“Visiting Pets” “Therapy Dogs” “Therapy Pets” are just some of the names given to describe programs in which animals help people just by visiting with them. As participation in such programs grows so does the vocabulary describing different aspects of pet visiting. For example, the preferred use for the term “Animal Assisted Therapy” is for formal treatment programs, usually involving one particular animal and handler assigned to one particular client. The handler and the health care provider consult on specific goals to be accomplished, and plan how to accomplish those goals. The preferred use for more informal programs is “Animal Assisted Activities.”

You will see a great variety of terms as groups struggle to find terms that are descriptive without being confusing. The most commonly used term for a dog visiting in residential care facilities is “therapy dog,” but I prefer “visiting dog” when the visit is general, with no specific plan for a specific individual. The term “visiting dog” avoids bothering those for whom “therapy” has a narrow and technical sense, and yet it is easily understood.

If you are interested in getting involved in visiting with your dog, you will need more information. You will need to consider your dog’s personality, temperament and behavior. Work with your dog in encountering unusual sights, sounds and smells. By joining a group you can take advantage of insurance, and get help evaluating your dog.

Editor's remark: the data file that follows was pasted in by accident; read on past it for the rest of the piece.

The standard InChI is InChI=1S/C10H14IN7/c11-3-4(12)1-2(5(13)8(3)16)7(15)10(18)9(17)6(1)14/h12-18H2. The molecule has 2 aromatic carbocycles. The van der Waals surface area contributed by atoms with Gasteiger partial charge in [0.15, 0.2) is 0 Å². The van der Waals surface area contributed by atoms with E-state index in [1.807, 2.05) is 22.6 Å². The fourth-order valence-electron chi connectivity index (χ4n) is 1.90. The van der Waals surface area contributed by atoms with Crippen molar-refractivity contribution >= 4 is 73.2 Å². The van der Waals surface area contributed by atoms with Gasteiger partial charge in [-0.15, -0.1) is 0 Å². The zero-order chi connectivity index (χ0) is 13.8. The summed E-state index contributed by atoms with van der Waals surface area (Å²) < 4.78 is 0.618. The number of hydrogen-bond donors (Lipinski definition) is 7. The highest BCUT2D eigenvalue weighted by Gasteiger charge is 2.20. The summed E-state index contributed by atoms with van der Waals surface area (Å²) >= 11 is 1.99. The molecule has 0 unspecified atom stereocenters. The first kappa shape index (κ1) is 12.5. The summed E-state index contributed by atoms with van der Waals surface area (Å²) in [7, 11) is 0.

Visit: http://dogplay.com/Activities/Therapy/therapy.html

Tip # 25        Donate to a Good Cause

Many people are suffering from cancer, and have lost their hair because of chemotherapy. If you have long hair, you can help by donating your hair to make a wig.

Make sure your hair is not chemically damaged (dyed repeatedly), very dead (split ends), or dirty, and is at least 10 inches long.

Go to the salon where you plan on getting your hair cut, and be sure to tell them that your hair is going to be donated. They will first measure your hair to make sure it equals 10″, and will then put your hair in a loose ponytail or two braids. Your hair will be cut right above the ponytail rings, and the stylist cannot let the hair touch the floor. Your hair must be dry before tying it with a rubber band and placing it in an air-tight plastic bag.

Mail or give it, in person, to an organization that specializes in making wigs for cancer patients. Be happy that you have helped a cause and maybe re-grow it to another 10 inches to do it again.

For more information go to:


Tip # 24            Price of Gas Got You Down?

  • save fuel
  • save on vehicle wear
  • meet new people
  • reduce stress from driving
  • reduce traffic
  • reduce pollution
  • reduce greenhouse gases
  • reduce dependency on foreign oil

eRideShare.com, the top carpool and cross-country rideshare site in the US and Canada, is a FREE service for connecting commuters, or travelers going the same way.

Tip # 23    Six Tips to Help You Simplify Your Life…